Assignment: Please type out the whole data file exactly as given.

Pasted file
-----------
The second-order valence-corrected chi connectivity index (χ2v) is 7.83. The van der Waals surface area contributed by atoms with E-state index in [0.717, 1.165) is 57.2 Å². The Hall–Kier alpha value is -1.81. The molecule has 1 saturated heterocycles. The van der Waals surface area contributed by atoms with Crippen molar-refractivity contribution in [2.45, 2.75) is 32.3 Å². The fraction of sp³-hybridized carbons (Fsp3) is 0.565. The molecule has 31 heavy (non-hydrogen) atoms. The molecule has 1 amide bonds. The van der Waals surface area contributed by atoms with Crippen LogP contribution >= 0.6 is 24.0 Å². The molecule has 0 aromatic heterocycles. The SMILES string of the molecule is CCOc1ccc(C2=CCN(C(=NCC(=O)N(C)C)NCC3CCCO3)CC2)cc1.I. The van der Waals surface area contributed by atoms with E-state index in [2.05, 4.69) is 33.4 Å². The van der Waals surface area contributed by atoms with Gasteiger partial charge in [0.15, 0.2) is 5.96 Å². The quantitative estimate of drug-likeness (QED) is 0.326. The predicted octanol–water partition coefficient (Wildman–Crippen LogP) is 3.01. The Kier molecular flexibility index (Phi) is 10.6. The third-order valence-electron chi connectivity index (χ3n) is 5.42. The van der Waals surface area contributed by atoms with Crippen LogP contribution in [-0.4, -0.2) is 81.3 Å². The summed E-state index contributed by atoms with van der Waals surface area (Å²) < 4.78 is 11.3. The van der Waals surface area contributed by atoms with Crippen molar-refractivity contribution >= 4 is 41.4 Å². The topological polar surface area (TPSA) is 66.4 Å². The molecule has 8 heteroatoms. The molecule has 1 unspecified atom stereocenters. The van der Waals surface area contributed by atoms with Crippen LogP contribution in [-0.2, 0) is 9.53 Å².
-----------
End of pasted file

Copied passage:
The second-order valence-corrected chi connectivity index (χ2v) is 7.83. The van der Waals surface area contributed by atoms with E-state index in [0.717, 1.165) is 57.2 Å². The Hall–Kier alpha value is -1.81. The molecule has 1 saturated heterocycles. The van der Waals surface area contributed by atoms with Crippen molar-refractivity contribution in [2.45, 2.75) is 32.3 Å². The fraction of sp³-hybridized carbons (Fsp3) is 0.565. The molecule has 31 heavy (non-hydrogen) atoms. The molecule has 1 amide bonds. The van der Waals surface area contributed by atoms with Crippen LogP contribution >= 0.6 is 24.0 Å². The molecule has 0 aromatic heterocycles. The SMILES string of the molecule is CCOc1ccc(C2=CCN(C(=NCC(=O)N(C)C)NCC3CCCO3)CC2)cc1.I. The van der Waals surface area contributed by atoms with E-state index in [2.05, 4.69) is 33.4 Å². The van der Waals surface area contributed by atoms with Gasteiger partial charge in [0.15, 0.2) is 5.96 Å². The quantitative estimate of drug-likeness (QED) is 0.326. The predicted octanol–water partition coefficient (Wildman–Crippen LogP) is 3.01. The Kier molecular flexibility index (Phi) is 10.6. The third-order valence-electron chi connectivity index (χ3n) is 5.42. The van der Waals surface area contributed by atoms with Crippen LogP contribution in [-0.4, -0.2) is 81.3 Å². The summed E-state index contributed by atoms with van der Waals surface area (Å²) < 4.78 is 11.3. The van der Waals surface area contributed by atoms with Crippen molar-refractivity contribution >= 4 is 41.4 Å². The topological polar surface area (TPSA) is 66.4 Å². The molecule has 8 heteroatoms. The molecule has 1 unspecified atom stereocenters. The van der Waals surface area contributed by atoms with Crippen LogP contribution in [-0.2, 0) is 9.53 Å².